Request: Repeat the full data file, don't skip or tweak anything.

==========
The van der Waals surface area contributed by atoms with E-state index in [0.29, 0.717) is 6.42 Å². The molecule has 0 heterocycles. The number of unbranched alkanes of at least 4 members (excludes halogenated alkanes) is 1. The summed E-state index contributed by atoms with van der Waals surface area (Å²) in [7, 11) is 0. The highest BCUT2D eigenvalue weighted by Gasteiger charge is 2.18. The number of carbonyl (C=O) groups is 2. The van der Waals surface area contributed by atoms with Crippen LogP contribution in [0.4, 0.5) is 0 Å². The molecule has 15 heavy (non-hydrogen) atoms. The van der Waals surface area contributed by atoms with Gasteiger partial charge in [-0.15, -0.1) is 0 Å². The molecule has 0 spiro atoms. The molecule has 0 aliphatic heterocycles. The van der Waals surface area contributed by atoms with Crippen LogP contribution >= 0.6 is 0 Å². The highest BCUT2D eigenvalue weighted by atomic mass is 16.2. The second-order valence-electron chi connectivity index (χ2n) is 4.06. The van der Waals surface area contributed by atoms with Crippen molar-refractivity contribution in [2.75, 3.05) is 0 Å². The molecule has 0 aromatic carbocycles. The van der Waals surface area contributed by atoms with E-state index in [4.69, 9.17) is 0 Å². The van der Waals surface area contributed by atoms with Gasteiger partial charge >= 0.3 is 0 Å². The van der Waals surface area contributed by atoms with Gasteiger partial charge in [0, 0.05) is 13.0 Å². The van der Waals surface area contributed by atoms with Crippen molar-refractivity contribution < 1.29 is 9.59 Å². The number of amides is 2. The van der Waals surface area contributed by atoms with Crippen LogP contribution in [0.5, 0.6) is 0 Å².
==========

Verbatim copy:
The van der Waals surface area contributed by atoms with E-state index in [0.29, 0.717) is 6.42 Å². The molecule has 0 heterocycles. The number of unbranched alkanes of at least 4 members (excludes halogenated alkanes) is 1. The summed E-state index contributed by atoms with van der Waals surface area (Å²) in [7, 11) is 0. The highest BCUT2D eigenvalue weighted by Gasteiger charge is 2.18. The number of carbonyl (C=O) groups is 2. The van der Waals surface area contributed by atoms with Crippen LogP contribution in [0.4, 0.5) is 0 Å². The molecule has 15 heavy (non-hydrogen) atoms. The van der Waals surface area contributed by atoms with Gasteiger partial charge in [-0.15, -0.1) is 0 Å². The molecule has 0 spiro atoms. The molecule has 0 aliphatic heterocycles. The van der Waals surface area contributed by atoms with Crippen LogP contribution >= 0.6 is 0 Å². The highest BCUT2D eigenvalue weighted by atomic mass is 16.2. The second-order valence-electron chi connectivity index (χ2n) is 4.06. The van der Waals surface area contributed by atoms with Crippen molar-refractivity contribution in [2.75, 3.05) is 0 Å². The molecule has 0 aromatic carbocycles. The van der Waals surface area contributed by atoms with E-state index in [4.69, 9.17) is 0 Å². The van der Waals surface area contributed by atoms with Gasteiger partial charge >= 0.3 is 0 Å². The van der Waals surface area contributed by atoms with Gasteiger partial charge in [0, 0.05) is 13.0 Å². The van der Waals surface area contributed by atoms with Crippen molar-refractivity contribution < 1.29 is 9.59 Å². The number of amides is 2. The van der Waals surface area contributed by atoms with Crippen LogP contribution in [0.5, 0.6) is 0 Å².